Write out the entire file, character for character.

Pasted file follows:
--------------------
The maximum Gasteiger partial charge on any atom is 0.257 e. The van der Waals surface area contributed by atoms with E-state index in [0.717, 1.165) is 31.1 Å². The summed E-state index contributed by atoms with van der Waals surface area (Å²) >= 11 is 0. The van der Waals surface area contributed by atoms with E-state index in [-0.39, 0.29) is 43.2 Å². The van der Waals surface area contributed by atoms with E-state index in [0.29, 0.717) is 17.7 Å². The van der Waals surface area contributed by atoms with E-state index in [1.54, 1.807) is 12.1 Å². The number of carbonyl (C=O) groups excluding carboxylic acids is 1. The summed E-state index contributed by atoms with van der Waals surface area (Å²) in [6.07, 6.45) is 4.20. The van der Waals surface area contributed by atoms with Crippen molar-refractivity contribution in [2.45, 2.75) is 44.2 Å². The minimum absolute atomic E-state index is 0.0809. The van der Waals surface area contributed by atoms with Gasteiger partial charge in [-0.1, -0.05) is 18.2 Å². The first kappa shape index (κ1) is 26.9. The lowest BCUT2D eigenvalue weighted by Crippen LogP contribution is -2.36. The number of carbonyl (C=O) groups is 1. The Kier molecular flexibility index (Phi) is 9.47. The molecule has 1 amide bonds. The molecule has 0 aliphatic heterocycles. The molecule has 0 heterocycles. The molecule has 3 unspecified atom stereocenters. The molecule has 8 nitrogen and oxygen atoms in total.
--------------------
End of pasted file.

The maximum Gasteiger partial charge on any atom is 0.257 e. The van der Waals surface area contributed by atoms with E-state index in [0.717, 1.165) is 31.1 Å². The summed E-state index contributed by atoms with van der Waals surface area (Å²) >= 11 is 0. The van der Waals surface area contributed by atoms with E-state index in [-0.39, 0.29) is 43.2 Å². The van der Waals surface area contributed by atoms with E-state index in [0.29, 0.717) is 17.7 Å². The van der Waals surface area contributed by atoms with E-state index in [1.54, 1.807) is 12.1 Å². The number of carbonyl (C=O) groups excluding carboxylic acids is 1. The summed E-state index contributed by atoms with van der Waals surface area (Å²) in [6.07, 6.45) is 4.20. The van der Waals surface area contributed by atoms with Crippen molar-refractivity contribution in [2.45, 2.75) is 44.2 Å². The minimum absolute atomic E-state index is 0.0809. The van der Waals surface area contributed by atoms with Gasteiger partial charge in [-0.1, -0.05) is 18.2 Å². The first kappa shape index (κ1) is 26.9. The lowest BCUT2D eigenvalue weighted by Crippen LogP contribution is -2.36. The number of carbonyl (C=O) groups is 1. The Kier molecular flexibility index (Phi) is 9.47. The molecule has 1 amide bonds. The molecule has 0 aliphatic heterocycles. The molecule has 0 heterocycles. The molecule has 3 unspecified atom stereocenters. The molecule has 8 nitrogen and oxygen atoms in total.